Helianthus tuberosus, more commonly known as Jerusalem artichoke or Sunchoke, is a native herbaceous perennial in the Asteraceae family.
Photo credit: Clarence A. Rechenthin @ USDA-NRCS PLANTS Database.
Courtesy of USDA NRCS Texas State Office. United States, TX, Knox City
|Photo credit: Tom Barnes, University of Kentucky, with permission.|
|Harvested Sunchoke tubers scrubbed clean.|
Recipe for Rosemary-Roasted Jerusalem Artichokes (adapted from 150 Vegan Favorites by Jay Solomon)
1 T olive oil
1 tsp dried rosemary
.75 lb Jerusalem artichokes (Sunchokes)
¼ tsp paprika
⅛ tsp ground pepper
Scrub and peel sunchokes, then cut into 1” sections. Preheat oven to 400 degrees. In a medium mixing bowl, combine all ingredients, tossing to coat sunchokes. Spread out on small baking sheet, bake 30 minutes or until tender.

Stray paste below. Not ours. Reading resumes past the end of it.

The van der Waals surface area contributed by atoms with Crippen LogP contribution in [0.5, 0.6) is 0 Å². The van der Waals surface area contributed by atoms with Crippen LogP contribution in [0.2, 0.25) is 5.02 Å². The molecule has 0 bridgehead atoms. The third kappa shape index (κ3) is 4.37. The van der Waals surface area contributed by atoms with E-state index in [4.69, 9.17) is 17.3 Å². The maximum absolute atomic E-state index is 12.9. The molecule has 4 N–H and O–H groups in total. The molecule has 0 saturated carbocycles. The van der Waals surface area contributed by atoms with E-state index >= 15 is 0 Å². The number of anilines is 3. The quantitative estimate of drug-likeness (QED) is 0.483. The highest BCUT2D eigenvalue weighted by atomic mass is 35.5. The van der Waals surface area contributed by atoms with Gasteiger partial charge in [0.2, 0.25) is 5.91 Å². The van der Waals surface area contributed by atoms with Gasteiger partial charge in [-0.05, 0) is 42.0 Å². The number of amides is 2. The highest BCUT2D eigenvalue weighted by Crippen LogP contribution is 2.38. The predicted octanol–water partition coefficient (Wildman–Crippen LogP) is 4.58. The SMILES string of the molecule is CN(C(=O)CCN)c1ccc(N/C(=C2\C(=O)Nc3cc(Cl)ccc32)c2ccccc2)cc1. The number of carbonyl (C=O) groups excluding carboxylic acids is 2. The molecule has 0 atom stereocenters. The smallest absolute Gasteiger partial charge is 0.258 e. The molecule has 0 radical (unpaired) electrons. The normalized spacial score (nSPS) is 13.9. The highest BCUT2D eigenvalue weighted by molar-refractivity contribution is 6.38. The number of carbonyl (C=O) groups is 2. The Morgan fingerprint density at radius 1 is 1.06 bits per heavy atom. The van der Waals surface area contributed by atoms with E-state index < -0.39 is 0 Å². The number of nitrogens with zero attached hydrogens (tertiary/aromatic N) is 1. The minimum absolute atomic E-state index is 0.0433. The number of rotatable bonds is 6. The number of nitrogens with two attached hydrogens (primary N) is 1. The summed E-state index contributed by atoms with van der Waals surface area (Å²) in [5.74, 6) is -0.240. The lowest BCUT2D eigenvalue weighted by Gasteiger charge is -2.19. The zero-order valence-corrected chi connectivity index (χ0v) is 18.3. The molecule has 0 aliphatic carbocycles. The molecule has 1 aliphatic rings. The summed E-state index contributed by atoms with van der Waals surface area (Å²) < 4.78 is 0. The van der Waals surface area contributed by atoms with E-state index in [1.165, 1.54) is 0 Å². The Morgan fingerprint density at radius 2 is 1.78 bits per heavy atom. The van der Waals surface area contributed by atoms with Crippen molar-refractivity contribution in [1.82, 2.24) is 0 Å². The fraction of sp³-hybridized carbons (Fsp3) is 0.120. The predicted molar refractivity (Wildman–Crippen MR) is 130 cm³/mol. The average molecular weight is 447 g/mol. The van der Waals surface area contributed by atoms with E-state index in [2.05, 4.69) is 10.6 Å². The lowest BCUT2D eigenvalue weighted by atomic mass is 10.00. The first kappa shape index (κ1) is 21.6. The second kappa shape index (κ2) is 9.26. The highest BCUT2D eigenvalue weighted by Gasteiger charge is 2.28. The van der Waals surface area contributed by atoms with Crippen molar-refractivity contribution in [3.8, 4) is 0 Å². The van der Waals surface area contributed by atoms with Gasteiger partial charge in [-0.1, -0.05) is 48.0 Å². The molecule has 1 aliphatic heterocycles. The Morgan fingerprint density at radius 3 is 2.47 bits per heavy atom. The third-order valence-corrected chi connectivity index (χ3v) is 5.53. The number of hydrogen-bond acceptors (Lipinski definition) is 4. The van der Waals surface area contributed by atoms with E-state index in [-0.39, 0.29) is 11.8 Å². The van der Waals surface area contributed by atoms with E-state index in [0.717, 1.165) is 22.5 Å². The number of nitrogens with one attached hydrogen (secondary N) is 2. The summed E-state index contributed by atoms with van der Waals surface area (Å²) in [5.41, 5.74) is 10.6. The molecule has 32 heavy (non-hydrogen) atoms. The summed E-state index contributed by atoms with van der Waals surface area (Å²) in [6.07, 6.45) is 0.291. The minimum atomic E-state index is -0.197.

I found these to make a nice side dish. The roasted sunchokes are silkier in texture and sweeter in flavor than found in roasted potato.
A cautionary note for eating this delicacy: sunchokes contain inulin. Some people find this naturally occurring carbohydrate difficult to digest. Research has found that over time the inulin is converted to easier-to-digest fructose if the tubers are stored first (in the fridge or ground) before cooking and eating.
Interested in growing this native in your garden? Plant tubers this month, no later than March, 18” apart, 6” deep. Many plants will grow from each tuber. A cautionary note for planting this native: this plant is rather easy to grow, and practically grows itself. Once it is established, it is difficult to eradicate--although with its many uses, including colorful aesthetics, pollen for bees, seeds for birds and food for the dinner table, I’m not sure why you would want to!